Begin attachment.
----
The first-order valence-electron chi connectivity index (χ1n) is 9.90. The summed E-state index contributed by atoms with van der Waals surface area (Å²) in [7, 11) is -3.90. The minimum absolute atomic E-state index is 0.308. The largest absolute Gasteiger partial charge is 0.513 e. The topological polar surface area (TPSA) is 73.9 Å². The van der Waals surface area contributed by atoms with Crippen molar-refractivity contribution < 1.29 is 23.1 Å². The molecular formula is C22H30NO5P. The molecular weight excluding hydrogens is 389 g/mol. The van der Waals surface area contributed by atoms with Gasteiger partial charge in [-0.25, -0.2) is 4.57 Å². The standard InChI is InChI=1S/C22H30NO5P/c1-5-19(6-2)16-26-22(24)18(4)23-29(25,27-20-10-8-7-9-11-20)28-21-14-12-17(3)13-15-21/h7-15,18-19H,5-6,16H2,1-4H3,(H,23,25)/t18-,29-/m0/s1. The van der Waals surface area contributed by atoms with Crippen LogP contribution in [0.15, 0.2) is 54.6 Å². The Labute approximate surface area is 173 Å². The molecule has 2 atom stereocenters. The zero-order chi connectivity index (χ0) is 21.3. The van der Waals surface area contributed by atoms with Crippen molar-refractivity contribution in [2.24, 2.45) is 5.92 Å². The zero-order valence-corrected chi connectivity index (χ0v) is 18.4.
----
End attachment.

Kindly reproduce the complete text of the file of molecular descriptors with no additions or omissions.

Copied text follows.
The first-order valence-electron chi connectivity index (χ1n) is 9.90. The summed E-state index contributed by atoms with van der Waals surface area (Å²) in [7, 11) is -3.90. The minimum absolute atomic E-state index is 0.308. The largest absolute Gasteiger partial charge is 0.513 e. The topological polar surface area (TPSA) is 73.9 Å². The van der Waals surface area contributed by atoms with Crippen molar-refractivity contribution < 1.29 is 23.1 Å². The molecular formula is C22H30NO5P. The molecular weight excluding hydrogens is 389 g/mol. The van der Waals surface area contributed by atoms with Gasteiger partial charge in [-0.25, -0.2) is 4.57 Å². The standard InChI is InChI=1S/C22H30NO5P/c1-5-19(6-2)16-26-22(24)18(4)23-29(25,27-20-10-8-7-9-11-20)28-21-14-12-17(3)13-15-21/h7-15,18-19H,5-6,16H2,1-4H3,(H,23,25)/t18-,29-/m0/s1. The van der Waals surface area contributed by atoms with Crippen LogP contribution in [0.15, 0.2) is 54.6 Å². The Labute approximate surface area is 173 Å². The molecule has 2 atom stereocenters. The zero-order chi connectivity index (χ0) is 21.3. The van der Waals surface area contributed by atoms with Crippen molar-refractivity contribution in [2.24, 2.45) is 5.92 Å². The zero-order valence-corrected chi connectivity index (χ0v) is 18.4.